As usual, my rage has leaked out sideways into strange byways.
It isn’t just television sets. We’re embedded in an entire meritocracy of nonsense.
What makes for a successful modern life? Well, you start by “adjusting” to social conditions in day care, then studying hard so that you test well on memorized trivia in school. Then you choose the right college and the right degree, so you can choose the right first employer. You quit your first job at the right time so you can “leverage” the experience in your second job. You choose the right investment portfolio, navigate the tax law and take the right deductions, weave through the maze of medical procedures and insurance coverage and make “healthy life choices” (which may involve butter, or margarine, or neither, or both.) You choose the right deodorant, toothpaste, and hair replacement therapy. You carry the right amount of life insurance, not overinsured, but certainly not underinsured.
Success means you master how to use the latest fucking television remote control. Which is more complicated than the control panel for the Gemini space capsule. Which went into outer space.
There’s a subtext that underlies all this “choice” we’re presented with: if you choose wrong, you deserve the unpleasant consequences. All of them. Up to and including death.
It was one thing when “choosing wrong” meant choosing to poke a sleeping bear with a sharp stick just for fun. Or choosing to run the Iditarod dressed in silk pajamas. Most people can get through life without making choices quite that stupid: those who can’t get the posthumous Darwin Award, and we don’t really miss them.
But we’ve moved a long way beyond common-sense choosing.
Imagine a world of death panels where you must stand before the panel on one leg and count backward from one hundred by sevens. If you lose your balance or miss a number, off with your head. This is unarguably a true meritocracy: if you master the task, you live; otherwise you die.
It is, however, a meritocracy of foolishness. There is no practical value to standing on one leg and counting backward from one hundred by sevens. It’s an arbitrary test that serves only to reduce the population, while shifting blame from the executioners (who made all the real choices) to the victims (who are told only they can choose to take responsibility for their own lives and work hard to pass the test.)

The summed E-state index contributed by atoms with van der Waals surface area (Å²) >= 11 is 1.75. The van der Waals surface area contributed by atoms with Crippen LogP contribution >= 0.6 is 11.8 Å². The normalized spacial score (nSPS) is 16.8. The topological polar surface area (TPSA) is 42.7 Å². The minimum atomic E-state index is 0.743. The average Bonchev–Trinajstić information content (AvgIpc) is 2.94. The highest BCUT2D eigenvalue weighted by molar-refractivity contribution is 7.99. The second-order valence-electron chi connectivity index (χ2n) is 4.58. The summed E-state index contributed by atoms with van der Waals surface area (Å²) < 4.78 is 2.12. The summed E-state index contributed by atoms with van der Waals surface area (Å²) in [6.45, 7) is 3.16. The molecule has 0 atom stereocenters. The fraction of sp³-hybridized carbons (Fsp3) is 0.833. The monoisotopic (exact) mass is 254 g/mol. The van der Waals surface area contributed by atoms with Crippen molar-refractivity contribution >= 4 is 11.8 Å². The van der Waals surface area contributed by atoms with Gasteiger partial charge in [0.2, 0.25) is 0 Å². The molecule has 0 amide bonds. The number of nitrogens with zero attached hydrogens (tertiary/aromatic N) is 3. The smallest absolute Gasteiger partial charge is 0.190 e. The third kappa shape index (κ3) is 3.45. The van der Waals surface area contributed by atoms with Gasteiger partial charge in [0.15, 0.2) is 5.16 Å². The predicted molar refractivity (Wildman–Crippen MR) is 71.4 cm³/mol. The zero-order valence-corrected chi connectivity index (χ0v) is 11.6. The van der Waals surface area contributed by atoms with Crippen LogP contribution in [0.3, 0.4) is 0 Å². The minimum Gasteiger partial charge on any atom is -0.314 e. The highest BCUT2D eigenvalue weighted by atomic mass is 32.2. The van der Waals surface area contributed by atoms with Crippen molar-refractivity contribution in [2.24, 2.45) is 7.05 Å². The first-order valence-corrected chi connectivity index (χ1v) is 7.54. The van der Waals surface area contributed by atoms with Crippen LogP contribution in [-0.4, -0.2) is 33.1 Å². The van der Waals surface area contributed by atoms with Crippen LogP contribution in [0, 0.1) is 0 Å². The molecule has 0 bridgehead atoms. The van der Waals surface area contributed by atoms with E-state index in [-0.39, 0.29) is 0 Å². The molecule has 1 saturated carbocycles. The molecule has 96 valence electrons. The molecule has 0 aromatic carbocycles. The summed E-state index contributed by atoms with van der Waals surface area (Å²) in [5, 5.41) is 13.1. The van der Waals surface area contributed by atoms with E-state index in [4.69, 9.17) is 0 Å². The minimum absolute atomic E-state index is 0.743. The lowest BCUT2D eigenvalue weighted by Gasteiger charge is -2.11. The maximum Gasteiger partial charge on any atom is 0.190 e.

It’s bad enough when there’s a cynical overclass that runs the death panels. At least you can try to convince yourselves that maybe the overclass has a lick of sense and a streak of self-preservation: maybe the population really needs to be reduced, and this is one way to do it without enraging all the people being killed off.
But we’ve moved into a world where the members of the death panel have themselves swallowed their own propaganda. They really, truly think they “deserve” to live because they passed the test. Because they can use the fucking television remote.
More accurately, they deserve to live because they have learned to manipulate credit default swap futures (even though they have no idea what they really are) or can work the mechanics of leveraged buyouts. They deserve to live because they have learned the art of the sell, and have stumbled into an opportunity to use it effectively. They deserve to live because they have learned to lie, and lie convincingly. They deserve to live because God has Blessed them with riches.
Listen to the one percenters. Listen to Mitt Romney. Listen to the salesmen for higher education. Listen to the Tea Party. It’s all the same message: if you can’t work the fucking television remote, you don’t deserve the benefits of modern civilization. You don’t deserve health insurance. You don’t deserve retirement income. You don’t deserve to live.
Piss on them.
We don’t have a television. But for some reason we do have a remote. It’s an interesting world out there. I used to have a little sign on my desk that said “you deserve a chocolate cake today.” It is my deeply considered opinion, and I feel the most mature opinion I can attain at my current age: non sequiturs and nonsense are the only substance of the universe, held together by pure irony. The trick is enjoying it while we’re in it. We love you and we love Marta!
Life is much better this week. Marta had her surgery, it went well, and she’s out of pain for the first time in months. The Internet is back up, and I’m happily productive again. And the 82-year-old lady returned her new television set (and the remote) and got a smaller (and simpler) one that “works just like the old one did” — and I didn’t have to be involved.
There’s still the Romney thing, but we got our mail-in ballots yesterday, so I can send that in, slap a sign on the door that says “We voted, now go away!” and I can get back to the much healthier lifestyle of ignoring national politics.
And thanks! We miss you guys.